A PID with countably infinitely many prime ideals and no embedding into complex numbers

Does there exist a characteristic $$0$$ principal ideal domain $$R$$ that has countably infinitely many prime ideals and such that there is no injective unital ring homomorphism $$R\rightarrow \mathbb{C}$$?

I am aware of examples of PIDs with countably many prime ideals coming from number theory but they are all subrings of $$\overline{\mathbb{Q}}$$. The PID $$\mathbb{Q}[x]$$ is not a subring of $$\overline{\mathbb{Q}}$$ but it is a subring of $$\mathbb{C}$$ via the homomorphism $$x\rightarrow \pi$$.

There exist fields of cardinality larger than continuum (at least assuming choice, not sure what happens otherwise) so that is a PID that does not embed into $$\mathbb{C}$$ but it does not have infinitely many prime ideals. On the other hand, the ring of univariate polynomials over such a field has more than countably many prime ideals.

• Let $F$ be a field of cardinality greater than the one of $\mathbb{C}$, consider $R=F[X]$. Aug 19, 2019 at 13:57
• @Mindlack there are more than countably many prime ideals there.
– user693936
Aug 19, 2019 at 13:59
• A domain of characteristic zero embeds into $\mathbf{C}$ iff it has cardinal at most continuum. So the last assumption is just a complicated way to say "of cardinal $>c$".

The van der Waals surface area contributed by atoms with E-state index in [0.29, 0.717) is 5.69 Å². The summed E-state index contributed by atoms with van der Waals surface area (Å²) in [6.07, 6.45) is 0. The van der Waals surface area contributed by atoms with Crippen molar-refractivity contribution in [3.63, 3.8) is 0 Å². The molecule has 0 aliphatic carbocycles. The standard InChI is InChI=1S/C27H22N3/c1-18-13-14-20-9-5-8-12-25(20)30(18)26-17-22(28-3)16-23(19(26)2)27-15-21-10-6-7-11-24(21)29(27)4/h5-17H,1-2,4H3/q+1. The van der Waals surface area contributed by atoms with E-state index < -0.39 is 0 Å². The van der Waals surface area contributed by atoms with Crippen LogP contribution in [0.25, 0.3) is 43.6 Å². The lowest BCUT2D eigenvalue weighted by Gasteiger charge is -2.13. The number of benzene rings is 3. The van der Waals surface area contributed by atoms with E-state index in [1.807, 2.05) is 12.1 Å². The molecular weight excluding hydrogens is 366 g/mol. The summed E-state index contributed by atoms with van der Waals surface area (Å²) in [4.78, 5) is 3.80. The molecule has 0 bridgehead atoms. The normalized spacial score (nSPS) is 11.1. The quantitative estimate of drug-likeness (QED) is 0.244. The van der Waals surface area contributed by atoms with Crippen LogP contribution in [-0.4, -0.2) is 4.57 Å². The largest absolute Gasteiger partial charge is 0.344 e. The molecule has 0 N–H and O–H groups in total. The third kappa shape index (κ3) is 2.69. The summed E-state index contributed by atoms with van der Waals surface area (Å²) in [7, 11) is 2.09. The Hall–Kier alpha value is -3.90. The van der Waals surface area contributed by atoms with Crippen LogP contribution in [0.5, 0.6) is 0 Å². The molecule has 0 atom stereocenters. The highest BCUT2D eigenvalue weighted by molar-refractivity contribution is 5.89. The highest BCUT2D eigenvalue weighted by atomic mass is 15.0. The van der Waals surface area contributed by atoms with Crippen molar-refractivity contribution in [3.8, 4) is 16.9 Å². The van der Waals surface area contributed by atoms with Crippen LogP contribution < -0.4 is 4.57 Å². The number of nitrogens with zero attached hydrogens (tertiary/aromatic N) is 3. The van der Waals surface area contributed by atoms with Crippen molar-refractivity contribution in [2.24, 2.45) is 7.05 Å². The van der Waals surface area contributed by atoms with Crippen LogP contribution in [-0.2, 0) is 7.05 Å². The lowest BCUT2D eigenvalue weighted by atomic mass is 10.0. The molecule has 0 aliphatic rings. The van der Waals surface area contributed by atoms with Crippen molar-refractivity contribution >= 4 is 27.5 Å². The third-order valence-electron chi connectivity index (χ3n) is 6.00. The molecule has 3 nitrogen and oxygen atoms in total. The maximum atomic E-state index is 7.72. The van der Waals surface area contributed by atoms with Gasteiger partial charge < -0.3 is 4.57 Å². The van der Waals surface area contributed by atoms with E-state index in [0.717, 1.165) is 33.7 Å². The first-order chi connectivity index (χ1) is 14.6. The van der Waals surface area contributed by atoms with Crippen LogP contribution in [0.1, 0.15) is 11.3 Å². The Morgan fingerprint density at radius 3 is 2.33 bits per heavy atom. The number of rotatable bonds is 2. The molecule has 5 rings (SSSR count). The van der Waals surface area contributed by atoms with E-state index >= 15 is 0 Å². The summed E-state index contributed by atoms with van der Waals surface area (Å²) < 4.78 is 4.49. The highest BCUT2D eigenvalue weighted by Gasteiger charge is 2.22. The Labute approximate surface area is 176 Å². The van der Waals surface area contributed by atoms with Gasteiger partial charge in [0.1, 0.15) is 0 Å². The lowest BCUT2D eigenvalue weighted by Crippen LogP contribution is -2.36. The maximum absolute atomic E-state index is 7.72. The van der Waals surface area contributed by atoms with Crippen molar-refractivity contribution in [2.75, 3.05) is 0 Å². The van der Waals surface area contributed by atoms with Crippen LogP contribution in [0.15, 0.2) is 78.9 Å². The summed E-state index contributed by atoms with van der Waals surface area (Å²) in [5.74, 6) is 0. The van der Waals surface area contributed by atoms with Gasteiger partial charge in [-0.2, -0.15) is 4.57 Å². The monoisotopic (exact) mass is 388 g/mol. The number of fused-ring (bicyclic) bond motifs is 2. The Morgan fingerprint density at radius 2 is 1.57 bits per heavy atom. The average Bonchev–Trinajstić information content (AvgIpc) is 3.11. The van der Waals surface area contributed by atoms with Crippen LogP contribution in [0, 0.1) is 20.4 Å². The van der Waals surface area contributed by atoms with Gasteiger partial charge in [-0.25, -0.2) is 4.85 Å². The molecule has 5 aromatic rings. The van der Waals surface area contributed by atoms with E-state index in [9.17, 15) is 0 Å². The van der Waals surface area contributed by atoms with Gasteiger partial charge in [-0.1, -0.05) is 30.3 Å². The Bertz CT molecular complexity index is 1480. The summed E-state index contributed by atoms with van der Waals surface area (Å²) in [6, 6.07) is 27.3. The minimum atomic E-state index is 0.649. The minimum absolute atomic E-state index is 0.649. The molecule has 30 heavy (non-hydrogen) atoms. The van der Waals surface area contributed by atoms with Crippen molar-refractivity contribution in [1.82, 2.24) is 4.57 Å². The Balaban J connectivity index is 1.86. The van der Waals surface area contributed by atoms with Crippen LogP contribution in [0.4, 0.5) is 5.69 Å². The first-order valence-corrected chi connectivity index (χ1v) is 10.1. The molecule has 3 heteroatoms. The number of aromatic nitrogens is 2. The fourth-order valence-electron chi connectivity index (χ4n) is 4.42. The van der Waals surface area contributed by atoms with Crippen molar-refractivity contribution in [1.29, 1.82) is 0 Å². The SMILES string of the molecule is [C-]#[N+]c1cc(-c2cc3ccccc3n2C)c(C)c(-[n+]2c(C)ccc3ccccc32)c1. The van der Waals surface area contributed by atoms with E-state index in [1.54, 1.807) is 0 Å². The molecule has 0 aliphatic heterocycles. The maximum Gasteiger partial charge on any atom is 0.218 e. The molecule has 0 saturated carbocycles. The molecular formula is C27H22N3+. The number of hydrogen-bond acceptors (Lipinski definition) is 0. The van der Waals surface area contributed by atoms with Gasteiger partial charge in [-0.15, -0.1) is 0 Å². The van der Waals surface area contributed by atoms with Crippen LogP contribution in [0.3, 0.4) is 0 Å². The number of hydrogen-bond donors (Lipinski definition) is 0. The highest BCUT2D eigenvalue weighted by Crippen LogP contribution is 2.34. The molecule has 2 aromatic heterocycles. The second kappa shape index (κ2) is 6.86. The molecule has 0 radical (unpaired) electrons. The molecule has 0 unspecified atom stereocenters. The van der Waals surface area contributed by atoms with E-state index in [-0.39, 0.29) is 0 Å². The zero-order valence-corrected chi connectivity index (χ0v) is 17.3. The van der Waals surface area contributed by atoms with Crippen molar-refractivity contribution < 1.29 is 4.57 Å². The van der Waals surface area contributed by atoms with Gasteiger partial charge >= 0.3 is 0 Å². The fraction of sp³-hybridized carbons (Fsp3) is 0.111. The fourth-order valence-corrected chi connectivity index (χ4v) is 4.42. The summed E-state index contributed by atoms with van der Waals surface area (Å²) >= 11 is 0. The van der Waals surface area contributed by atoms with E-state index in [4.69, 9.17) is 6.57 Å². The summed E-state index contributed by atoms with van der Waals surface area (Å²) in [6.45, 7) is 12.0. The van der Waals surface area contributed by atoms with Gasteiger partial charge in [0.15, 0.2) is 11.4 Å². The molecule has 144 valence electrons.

– YCor
Aug 21, 2019 at 22:27
• @YCor I would not necessarily call it complicated.
– user693936
Aug 21, 2019 at 22:36

Take an algebraically closed field $$F$$ of characteristic $$0$$ of cardinality larger than continuum (such a beast exists assuming choice, not sure otherwise). Consider the ring of univariate polynomials $$F[x]$$ and localize it at the multiplicative system of elements that are not multiples of $$(x-n)$$ for any positive integer $$n$$. The resulting PID can not embed in $$\mathbb{C}$$ because of cardinality and its prime ideals are $$(0)$$ and $$(x-n)$$ for positive integers $$n$$.
• To construct $F$, can't we just take the field of rational functions in very many variables? (E.g., index the variables by arbitrary subsets of $\mathbb R$.) Aug 19, 2019 at 15:44